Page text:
My main concern during this visit was finding whether or not my injury was serious, such as the torn rotator cuff.

    If it had been and I injured it to the point of requiring surgery, since it was not work-related, I would have completely exhausted my sick leave during my recovery.

    Once the sick leave was gone, I would probably keep my position, but without any pay. This would likely mean bankruptcy.

    Knowing what I know now, that all they could really do was pain management, but nothing really to solve the problem or help me heal, I would not have bothered with the medicated ultrasound and PT.

    I guess my other gripe is that doctors seem to have become a toll-booth that you have to go through to get what you need.

    An example would be, I want to have my cholesterol and blood sugar levels checked, which most hospital labs could do, but I would have to go to a doctor first.

    During that visit, I would be in the waiting room longer than I would be in the examination room.

    Most of the visit would involve a nurse recording my weight, temperature and blood pressure.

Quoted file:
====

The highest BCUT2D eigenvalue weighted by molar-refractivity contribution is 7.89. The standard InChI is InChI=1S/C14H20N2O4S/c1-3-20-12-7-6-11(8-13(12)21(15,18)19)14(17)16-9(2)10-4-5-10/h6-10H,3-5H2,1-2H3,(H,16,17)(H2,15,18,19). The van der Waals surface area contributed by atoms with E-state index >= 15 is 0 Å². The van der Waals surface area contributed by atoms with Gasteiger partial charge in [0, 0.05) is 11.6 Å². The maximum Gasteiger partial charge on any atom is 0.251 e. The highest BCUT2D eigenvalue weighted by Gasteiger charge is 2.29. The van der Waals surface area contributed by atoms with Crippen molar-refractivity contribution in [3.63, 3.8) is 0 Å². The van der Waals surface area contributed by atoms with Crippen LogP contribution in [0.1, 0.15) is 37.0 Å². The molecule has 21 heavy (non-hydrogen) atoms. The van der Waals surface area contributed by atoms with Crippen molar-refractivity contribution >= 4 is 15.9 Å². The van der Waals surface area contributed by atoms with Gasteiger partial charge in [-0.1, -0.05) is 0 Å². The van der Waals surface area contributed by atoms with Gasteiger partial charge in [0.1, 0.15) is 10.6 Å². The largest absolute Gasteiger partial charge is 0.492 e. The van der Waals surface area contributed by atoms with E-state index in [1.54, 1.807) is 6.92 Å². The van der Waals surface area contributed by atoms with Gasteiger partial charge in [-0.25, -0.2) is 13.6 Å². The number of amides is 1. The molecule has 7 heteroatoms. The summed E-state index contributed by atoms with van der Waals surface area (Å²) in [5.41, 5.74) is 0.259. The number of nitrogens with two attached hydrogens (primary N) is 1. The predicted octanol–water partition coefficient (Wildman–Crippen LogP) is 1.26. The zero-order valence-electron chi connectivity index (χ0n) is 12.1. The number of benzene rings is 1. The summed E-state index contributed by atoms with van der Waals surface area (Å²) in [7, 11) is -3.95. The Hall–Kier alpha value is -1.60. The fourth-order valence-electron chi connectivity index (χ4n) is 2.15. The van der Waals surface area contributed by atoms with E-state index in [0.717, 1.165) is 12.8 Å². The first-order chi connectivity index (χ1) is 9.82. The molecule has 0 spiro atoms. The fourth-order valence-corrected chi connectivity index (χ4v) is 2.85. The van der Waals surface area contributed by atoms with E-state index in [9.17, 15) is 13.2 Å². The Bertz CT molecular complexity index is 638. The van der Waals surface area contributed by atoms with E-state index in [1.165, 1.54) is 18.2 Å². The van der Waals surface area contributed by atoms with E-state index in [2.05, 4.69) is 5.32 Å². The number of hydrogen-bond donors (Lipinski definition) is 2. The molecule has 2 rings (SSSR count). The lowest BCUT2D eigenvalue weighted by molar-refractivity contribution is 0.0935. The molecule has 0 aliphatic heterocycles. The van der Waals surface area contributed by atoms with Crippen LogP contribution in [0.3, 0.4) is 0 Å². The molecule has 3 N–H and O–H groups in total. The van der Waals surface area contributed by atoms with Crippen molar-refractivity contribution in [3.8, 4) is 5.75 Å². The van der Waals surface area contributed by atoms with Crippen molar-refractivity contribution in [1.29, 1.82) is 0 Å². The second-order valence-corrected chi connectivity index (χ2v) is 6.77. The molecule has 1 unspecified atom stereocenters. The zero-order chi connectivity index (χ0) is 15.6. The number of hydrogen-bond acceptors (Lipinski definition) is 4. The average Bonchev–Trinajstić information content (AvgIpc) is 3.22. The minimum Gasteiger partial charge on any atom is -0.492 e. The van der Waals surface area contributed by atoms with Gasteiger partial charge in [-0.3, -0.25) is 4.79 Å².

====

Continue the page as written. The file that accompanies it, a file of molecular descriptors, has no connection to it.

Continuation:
The remainder of the visit would be with the doctor asking a couple questions and poking and prodding some, before ordering the blood tests. This time with the doctor would be about five minutes.

    That seems like much unnecessary procedures when I feel healthy but just want to gather some information on myself that I can use to make better decisions.
  13. RedneckPete

    RedneckPete Well-Known Member

    Aug 22, 2004
    Ontario, Canada
    I live in Canada where we have “free” health care.

    I NEVER go to the doctor except for a physical every three years as required for my truck-driving license. At this physical I make clear to the doctor that his job is to ensure I can safely drive a truck, not to poke and prod every orifice in my body.

    The medical system in North America is great at treating trauma injuries, but anything less obvious then open wounds usually produces an uncertain and possibly incorrect diagnosis.